In April 2018, the Los Angeles Homeless Services Authority (LAHSA) launched the Ad Hoc Committee on Black People Experiencing Homelessness. The Committee’s recently released final report —coupled with new data tools from the Department of Housing and Urban Development and the National Alliance to End Homelessness —provides a strong roadmap for communities interested in addressing racial disparities.
LAHSA established the ad hoc committee to:
- examine the factors contributing to the overrepresentation of Black people among the population experiencing homelessness,
- identify opportunities to increase racial equity within the homeless service delivery system, and
- develop recommendations to more effectively meet the needs of Black people experiencing homelessness.
To guide its work, the committee adopted the use of a racial equity toolkit, created in 2008 by the Seattle Office for Civil Rights’ Race and Social Justice Team . The process was designed to “guide, inform, and assess how policies, programs, and budgetary decisions burden and/or benefit Black people experiencing homelessness.”
The toolkit includes the following process steps, described more fully in Appendix V on page 100 of the report:
Step 1: Set Outcomes: Set key community outcomes for racial equity to guide analysis.
Step 2: Involve Stakeholders and Analyze Data: Gather information from community and staff on how the issue benefits or burdens community in terms of racial equity.
Step 3: Determine Benefit and/or Burden: Analyze issue for impacts and alignment with racial equity outcomes.
Step 4: Advance Opportunity or Minimize Harm: Develop strategies to create greater racial equity or minimize unintended consequences.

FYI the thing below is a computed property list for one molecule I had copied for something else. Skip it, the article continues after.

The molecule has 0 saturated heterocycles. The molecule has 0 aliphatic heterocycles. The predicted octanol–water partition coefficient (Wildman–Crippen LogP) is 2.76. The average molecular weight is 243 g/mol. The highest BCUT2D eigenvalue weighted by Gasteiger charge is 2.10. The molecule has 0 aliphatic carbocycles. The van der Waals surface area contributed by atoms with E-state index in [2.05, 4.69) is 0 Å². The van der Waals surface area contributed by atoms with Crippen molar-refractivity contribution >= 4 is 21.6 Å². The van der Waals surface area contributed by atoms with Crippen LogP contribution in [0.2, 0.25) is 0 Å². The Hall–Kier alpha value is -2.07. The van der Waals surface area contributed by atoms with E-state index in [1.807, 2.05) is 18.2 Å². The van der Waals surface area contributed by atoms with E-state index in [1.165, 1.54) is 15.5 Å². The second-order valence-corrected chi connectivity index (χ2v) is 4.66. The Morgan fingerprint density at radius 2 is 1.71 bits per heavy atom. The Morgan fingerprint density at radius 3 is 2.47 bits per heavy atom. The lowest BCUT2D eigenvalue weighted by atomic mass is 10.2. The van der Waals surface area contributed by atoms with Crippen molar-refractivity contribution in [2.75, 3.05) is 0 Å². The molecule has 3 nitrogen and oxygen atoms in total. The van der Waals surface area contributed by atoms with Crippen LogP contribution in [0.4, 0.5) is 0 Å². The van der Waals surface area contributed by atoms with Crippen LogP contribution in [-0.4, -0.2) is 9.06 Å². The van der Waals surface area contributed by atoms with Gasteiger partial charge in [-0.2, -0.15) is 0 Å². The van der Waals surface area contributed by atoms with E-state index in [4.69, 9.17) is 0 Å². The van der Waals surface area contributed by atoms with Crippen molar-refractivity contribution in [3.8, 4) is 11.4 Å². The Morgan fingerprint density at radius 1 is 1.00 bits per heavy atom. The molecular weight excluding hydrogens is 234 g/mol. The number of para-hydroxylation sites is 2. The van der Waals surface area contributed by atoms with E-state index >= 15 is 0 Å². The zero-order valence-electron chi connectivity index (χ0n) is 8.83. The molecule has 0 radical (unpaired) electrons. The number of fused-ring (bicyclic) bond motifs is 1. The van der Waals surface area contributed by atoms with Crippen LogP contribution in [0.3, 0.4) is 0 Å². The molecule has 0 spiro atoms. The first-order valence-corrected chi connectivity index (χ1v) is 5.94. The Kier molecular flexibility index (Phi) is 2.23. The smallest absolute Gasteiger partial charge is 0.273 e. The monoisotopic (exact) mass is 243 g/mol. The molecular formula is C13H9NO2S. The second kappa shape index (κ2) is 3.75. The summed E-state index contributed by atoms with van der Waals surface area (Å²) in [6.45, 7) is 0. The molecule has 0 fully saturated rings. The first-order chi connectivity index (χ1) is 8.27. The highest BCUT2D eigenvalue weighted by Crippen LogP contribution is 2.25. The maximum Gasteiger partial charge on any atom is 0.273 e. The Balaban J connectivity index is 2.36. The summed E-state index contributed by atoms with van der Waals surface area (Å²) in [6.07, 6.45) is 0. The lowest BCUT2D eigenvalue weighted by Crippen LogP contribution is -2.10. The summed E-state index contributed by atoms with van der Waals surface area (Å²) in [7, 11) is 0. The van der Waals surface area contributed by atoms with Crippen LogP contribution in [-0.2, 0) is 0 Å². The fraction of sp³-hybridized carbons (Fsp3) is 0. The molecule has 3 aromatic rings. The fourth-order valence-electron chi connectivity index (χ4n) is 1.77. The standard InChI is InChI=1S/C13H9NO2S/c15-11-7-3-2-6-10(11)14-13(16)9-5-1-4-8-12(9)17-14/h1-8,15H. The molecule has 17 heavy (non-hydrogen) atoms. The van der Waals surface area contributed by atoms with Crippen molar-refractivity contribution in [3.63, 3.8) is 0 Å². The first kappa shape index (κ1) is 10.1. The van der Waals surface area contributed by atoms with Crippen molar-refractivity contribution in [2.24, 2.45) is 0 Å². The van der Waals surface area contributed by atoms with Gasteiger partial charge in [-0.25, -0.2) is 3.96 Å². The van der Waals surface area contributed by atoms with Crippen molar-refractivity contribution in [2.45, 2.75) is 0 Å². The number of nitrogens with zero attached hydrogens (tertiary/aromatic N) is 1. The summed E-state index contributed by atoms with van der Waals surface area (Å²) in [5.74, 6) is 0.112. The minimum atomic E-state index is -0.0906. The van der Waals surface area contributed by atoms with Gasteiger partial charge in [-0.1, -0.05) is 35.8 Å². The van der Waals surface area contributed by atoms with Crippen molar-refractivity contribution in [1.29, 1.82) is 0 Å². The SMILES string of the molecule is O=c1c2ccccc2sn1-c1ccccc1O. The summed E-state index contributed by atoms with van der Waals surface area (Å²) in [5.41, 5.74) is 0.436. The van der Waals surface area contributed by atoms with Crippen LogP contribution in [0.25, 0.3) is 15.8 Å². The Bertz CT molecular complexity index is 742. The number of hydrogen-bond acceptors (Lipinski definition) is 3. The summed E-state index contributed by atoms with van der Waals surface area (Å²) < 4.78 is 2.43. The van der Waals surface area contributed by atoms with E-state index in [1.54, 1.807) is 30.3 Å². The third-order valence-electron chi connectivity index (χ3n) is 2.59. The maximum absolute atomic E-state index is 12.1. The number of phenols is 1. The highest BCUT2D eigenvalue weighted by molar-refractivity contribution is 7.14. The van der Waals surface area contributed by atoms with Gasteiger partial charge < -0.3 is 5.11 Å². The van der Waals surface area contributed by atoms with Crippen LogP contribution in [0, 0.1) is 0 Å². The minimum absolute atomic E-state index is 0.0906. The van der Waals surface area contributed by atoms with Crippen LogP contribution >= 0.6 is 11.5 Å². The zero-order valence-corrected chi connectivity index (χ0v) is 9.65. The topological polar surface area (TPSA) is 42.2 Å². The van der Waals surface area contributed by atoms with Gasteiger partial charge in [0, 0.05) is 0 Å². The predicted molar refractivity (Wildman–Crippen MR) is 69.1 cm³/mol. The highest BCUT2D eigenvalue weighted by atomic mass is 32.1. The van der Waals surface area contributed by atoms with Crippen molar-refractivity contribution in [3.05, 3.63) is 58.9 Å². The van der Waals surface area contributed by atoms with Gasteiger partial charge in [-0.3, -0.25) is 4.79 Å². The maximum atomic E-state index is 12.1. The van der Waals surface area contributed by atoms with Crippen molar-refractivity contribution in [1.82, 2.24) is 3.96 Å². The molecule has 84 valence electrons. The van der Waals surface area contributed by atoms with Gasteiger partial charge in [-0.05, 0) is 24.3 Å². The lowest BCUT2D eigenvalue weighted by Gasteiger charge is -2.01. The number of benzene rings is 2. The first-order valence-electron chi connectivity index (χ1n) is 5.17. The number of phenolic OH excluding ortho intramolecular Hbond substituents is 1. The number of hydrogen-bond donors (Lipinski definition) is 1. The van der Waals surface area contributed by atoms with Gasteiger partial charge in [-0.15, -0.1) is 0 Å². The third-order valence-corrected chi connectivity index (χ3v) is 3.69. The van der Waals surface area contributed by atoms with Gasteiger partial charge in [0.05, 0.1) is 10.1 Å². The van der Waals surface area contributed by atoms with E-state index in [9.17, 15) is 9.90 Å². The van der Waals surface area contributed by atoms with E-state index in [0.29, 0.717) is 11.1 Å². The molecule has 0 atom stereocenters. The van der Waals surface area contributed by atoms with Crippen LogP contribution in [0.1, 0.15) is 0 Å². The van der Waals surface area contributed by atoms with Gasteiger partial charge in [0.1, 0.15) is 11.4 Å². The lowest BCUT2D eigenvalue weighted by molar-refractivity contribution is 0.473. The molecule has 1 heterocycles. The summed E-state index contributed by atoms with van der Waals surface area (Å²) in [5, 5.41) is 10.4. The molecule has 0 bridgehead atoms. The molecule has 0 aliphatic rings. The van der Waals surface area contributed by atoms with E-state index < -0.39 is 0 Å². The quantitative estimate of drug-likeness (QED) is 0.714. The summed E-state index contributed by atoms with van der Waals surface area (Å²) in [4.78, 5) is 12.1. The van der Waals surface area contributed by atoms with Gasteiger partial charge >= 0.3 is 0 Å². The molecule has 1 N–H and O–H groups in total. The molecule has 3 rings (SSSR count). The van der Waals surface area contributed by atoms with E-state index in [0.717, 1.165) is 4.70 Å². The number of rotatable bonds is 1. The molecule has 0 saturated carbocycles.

Step 5: Evaluate, Raise Awareness, Be accountable: Track impacts on community of color over time. Continue to communicate with and involve stakeholders. Document progress and unresolved issues.
Step 6: Report Back: Share information learned from analysis, strategies developed, and results of implementation over time.
According to LAHSA, using the toolkit promotes racial equity by:
- Listening to the voices of those most impacted—people with lived experience of homelessness, as well as those directly serving them—to understand how policies, programs, and services within the homeless service delivery system and other intersecting systems benefit or burden Black people experiencing homelessness;
- Raising awareness of racial justice issues for those providing services and community members;
- Working across governmental systems, with other institutions, and with community members to align strategies to eliminate racial disparities impacting Black people experiencing homelessness; and
- Evaluating progress over time and demonstrating a commitment to share results with community members.